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Guardiola, Mourinho And Randomness In The System

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Last Sunday, Tottenham Hotspur fans witnessed their side’s first statement victory at the new stadium as they beat Pep Guardiola’s Manchester City by two goals to nil. Perhaps it was no coincidence that this statement win was delivered by the modern master of this archetype, Jose Mourinho. It was definitely no coincidence that this victory had his name written all over it.

It is safe to say, even without getting into any statistics or numbers at the moment, that, in a way, Mourinho’s mantra prevailed: “whoever has the ball is more likely to make a mistake.” As proven by the fact that Manchester City did have the ball – loads of it. And they did make multiple mistakes, with Mourinho’s side pouncing on the opportunities. Spurs showed that if you stay in the game for long enough, you will get one good chance, at least, to get a result.

This approach is a far cry away from one employed by the person in the opposing dugout, Pep Guardiola. His outlook can very broadly be defined as, “he who has the ball has control.”


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It is only fitting that the most iconic managerial rivalry of the modern era is between two individuals who represent polar opposites on a spectrum – in both ideology and practicality.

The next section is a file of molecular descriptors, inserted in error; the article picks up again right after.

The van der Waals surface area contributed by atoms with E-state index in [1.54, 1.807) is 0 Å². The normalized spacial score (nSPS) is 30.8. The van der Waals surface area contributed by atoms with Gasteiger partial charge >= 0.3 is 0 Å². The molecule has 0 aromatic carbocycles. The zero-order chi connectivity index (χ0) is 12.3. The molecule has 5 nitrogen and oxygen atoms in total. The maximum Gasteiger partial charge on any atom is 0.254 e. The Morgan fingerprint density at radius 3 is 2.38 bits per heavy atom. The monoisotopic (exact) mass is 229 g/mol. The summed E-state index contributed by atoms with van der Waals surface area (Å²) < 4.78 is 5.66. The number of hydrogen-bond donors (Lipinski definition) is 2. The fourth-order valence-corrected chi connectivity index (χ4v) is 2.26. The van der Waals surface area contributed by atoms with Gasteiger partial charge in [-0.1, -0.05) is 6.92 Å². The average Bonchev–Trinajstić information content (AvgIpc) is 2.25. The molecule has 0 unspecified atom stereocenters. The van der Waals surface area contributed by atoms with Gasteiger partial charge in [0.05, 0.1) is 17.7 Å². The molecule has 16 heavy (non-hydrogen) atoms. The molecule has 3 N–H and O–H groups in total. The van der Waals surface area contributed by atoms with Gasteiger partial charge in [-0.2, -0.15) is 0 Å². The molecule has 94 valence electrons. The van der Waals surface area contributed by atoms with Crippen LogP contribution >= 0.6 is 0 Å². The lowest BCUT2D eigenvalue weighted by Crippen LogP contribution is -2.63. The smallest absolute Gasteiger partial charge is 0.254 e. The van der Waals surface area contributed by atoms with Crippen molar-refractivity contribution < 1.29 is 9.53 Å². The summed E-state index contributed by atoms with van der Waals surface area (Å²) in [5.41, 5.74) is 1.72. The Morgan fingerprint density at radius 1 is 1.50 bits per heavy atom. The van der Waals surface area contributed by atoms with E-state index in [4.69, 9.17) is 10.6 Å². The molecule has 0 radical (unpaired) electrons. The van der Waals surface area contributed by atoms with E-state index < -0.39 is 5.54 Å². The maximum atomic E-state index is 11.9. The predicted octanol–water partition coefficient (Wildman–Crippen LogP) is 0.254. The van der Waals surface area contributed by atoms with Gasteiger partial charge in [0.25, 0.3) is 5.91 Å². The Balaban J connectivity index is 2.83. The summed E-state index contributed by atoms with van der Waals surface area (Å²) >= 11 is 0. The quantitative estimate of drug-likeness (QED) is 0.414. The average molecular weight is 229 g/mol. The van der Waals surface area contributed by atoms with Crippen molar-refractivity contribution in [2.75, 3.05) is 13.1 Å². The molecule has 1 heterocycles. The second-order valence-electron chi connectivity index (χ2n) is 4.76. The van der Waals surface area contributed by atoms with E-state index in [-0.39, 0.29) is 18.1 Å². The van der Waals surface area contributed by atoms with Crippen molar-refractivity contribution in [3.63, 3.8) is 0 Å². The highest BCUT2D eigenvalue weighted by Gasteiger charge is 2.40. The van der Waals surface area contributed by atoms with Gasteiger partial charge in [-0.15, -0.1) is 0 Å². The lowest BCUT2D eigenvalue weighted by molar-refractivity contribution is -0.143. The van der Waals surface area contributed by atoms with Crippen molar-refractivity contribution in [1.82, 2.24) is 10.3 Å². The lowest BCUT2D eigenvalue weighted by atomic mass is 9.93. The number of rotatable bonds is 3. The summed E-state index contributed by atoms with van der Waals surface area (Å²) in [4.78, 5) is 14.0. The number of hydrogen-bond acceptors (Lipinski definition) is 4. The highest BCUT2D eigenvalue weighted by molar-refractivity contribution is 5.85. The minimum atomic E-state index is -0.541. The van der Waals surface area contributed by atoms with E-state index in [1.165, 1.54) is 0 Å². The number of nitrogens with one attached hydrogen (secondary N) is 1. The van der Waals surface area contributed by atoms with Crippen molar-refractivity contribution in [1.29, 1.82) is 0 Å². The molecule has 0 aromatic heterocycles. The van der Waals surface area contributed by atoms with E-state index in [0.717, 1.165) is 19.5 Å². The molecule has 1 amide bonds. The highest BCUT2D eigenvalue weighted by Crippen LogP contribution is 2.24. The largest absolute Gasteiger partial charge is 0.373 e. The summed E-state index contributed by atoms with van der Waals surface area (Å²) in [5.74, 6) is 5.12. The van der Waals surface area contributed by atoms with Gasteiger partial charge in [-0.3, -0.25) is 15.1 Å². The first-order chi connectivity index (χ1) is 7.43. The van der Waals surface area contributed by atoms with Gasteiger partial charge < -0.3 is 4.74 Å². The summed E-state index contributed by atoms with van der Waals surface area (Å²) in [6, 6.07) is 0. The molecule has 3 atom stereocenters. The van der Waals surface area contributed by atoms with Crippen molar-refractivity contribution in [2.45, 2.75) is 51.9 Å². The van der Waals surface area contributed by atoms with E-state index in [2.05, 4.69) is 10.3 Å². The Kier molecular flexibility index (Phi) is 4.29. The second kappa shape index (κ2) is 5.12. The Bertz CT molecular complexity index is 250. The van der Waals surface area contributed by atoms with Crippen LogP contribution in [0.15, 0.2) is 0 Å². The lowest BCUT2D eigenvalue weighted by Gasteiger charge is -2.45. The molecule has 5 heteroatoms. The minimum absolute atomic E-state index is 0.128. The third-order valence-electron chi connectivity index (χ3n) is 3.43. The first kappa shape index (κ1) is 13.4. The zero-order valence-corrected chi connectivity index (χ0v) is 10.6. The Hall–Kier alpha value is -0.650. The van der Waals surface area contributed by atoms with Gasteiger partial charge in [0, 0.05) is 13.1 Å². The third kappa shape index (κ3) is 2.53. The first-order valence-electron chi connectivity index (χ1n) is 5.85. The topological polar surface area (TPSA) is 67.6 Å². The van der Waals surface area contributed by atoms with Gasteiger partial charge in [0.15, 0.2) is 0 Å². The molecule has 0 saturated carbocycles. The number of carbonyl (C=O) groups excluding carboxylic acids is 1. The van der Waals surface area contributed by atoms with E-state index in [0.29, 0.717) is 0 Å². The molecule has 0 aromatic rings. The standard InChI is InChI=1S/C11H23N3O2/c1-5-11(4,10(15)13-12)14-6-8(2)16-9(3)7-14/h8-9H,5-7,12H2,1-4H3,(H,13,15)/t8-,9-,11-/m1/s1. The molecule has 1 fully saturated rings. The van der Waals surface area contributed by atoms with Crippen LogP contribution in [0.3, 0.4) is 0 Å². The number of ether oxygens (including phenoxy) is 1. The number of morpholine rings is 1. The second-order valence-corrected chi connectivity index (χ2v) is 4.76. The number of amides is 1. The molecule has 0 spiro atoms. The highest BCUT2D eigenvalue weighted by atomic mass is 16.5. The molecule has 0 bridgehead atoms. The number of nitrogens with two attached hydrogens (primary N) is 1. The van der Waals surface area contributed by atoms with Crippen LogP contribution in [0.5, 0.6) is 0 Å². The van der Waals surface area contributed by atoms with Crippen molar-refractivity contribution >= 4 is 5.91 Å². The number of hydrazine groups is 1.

Action and reaction. Order and chaos. Purist and nihilist. Yin and yang.

The two (who used to be friends) started off in the same place and consumed broadly the same teachings. They ended up taking completely different, yet somehow interwoven, paths that led them to become bitter rivals.

Last Sunday their paths collided yet again, and it was one of the rare occasions when Jose trumped Pep. Rare, but iconic. As they have always been.

Why are they iconic? Maybe it’s because of the winning manager celebrating like a striker who has scored a goal after beating Guardiola’s Barcelona in the Champions League semi-final. Maybe it’s because Guardiola and his meticulous and borderline obsessive possession-football rubs some people the wrong way and beating him therefore gets a bigger cheer than beating other managers. Maybe defeating him using methods and ideas that are completely opposite to what he stands for and believes in is even more worthy of celebration.

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Mourinho has ticked all these boxes, and he has done it enough times to matter.

The Portuguese once again won the battle against Guardiola in their latest meeting last Sunday. There is no doubt about that whatsoever. But did we witness a Mourinho masterclass?


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On the face of it, City’s five shots on target, zero goals and 67 percent possession will point you to the fact that Mourinho’s side kept frustrating Guardiola’s, who did not do much with the enormous amount of time they had the ball, and eventually suckerpunched them to win 2-0.

Dig a little deeper, or watch the first 60 minutes of the match, and the story changes. For reasons that could be, at best, indescribable or, at worst, paranormal, this was very much like the remarkably bizarre reverse fixture of these sides back in August, where City had 30 shots to Spurs’ three, and the final score was 2-2.